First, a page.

In a small bowl, whisk together the flour, baking powder and salt. In a separate bowl, combine the milk and vanilla extract.

With the mixer on low, alternate adding the flour and milk mixtures in three batches. When the batter is just combined, shut off the mixture, and finish thoroughly incorporating the batter with a rubber spatula. Gently fold blueberries into the batter (I added the blueberries after the batter was poured into the pan and wished they had been incorporated throughout the cake). Divide the batter between the two pans.

Bake for 25 to 40 minutes, until they are a pale golden color and a skewer inserted in the center of the cake comes out clean. Let the cakes cool in the pans for 15 minutes, and then invert the cakes onto a wire rack to cool. Remove the parchment from the bottom of the cake. Let the cakes cool completely before frosting (I made mine a few days before and froze them so they would stay fresh!).

Vanilla Whipped Buttercream Frosting 

This was my first attempted at a stovetop buttercream frosting. All throughout the process, my roommates listened to me fret that the frosting wasn't turning out. Stick with it. In the last few minutes, the frosting comes together, the sugar granules disappear and you're left with a delicious concoction that you'll just want to eat. I made a double batch.

1 cup unsalted butter (two sticks), softened to room temperature
1 cup sugar (JoytheBaker recommends organic cane sugar. I used standard granulated sugar to great results!)
1 cup whole milk
1/4 cup all-purpose flour, sifted
1 1/2 tablespoons vanilla extract
1 teaspoon rosewater (JoytheBaker added rosewater, but I couldn't find it at grocery stores in my neighborhood. It was delicious without it.)

In a small saucepan, combine 1/4 cup milk with flour and vanilla extract. Whisk the ingredients together until there are no lumps. Over medium heat, slowly add the remaining 3/4 cups milk, whisking constantly until the mixture comes to a low boil. Reduce the heat to low, and continue whisking until the mixture starts to thicken slightly. When the mixture starts to thicken, immediately remove the pan from the heat, and continue whisking. The mixture will continue to cook for a minute or two on its own after you remove it from the heat. If there are any lumps, whisk them out with a little elbow grease.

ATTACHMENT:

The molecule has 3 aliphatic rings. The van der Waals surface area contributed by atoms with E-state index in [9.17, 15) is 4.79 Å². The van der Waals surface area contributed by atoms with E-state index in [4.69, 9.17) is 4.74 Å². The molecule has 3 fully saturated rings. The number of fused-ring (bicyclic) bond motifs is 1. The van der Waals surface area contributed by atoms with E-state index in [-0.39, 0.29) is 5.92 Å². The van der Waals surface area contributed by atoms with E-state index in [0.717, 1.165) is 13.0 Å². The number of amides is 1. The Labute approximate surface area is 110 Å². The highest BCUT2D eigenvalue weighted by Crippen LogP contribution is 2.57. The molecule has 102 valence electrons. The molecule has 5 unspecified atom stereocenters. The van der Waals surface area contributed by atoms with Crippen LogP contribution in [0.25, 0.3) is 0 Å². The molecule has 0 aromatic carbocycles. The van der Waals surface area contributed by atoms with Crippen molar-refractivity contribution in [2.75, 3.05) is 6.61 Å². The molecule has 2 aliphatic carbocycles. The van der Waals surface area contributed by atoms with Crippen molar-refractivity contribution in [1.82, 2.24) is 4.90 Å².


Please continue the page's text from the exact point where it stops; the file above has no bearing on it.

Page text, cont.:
The flour/milk mixture needs to cool to room temperature. I let it cool on the counter for a few minutes, and then I placed it in the freezer. I whisked it for a few seconds every time I scraped down the sides of my butter/sugar bowl, and I removed it from the freezer when it reached room temperature.

Using a hand mixer, cream the butter on medium speed for about 30 seconds. Add the sugar and beat on high speed until light and fluffy, about five to seven minutes. Stop the mixture every minute to scrape down the sides of the bowl.

With the mixer on low, slowly pour the flour/milk mixture into the butter/sugar mixture. Increase the speed to medium and beat until the frosting is light and fluffy, about three to five minutes.

To assemble the cake: Place one layer on a large serving plate. Add about 2/3 cup of frosting to the first layer, spreading it smooth. Top with pieces of fruit (I used chopped strawberries, blackberries and blueberries). Place the second layer on top, and add a bit of frosting to do a quick crumb coat. Add the remaining frosting. Top with a final layer of fruit just before serving.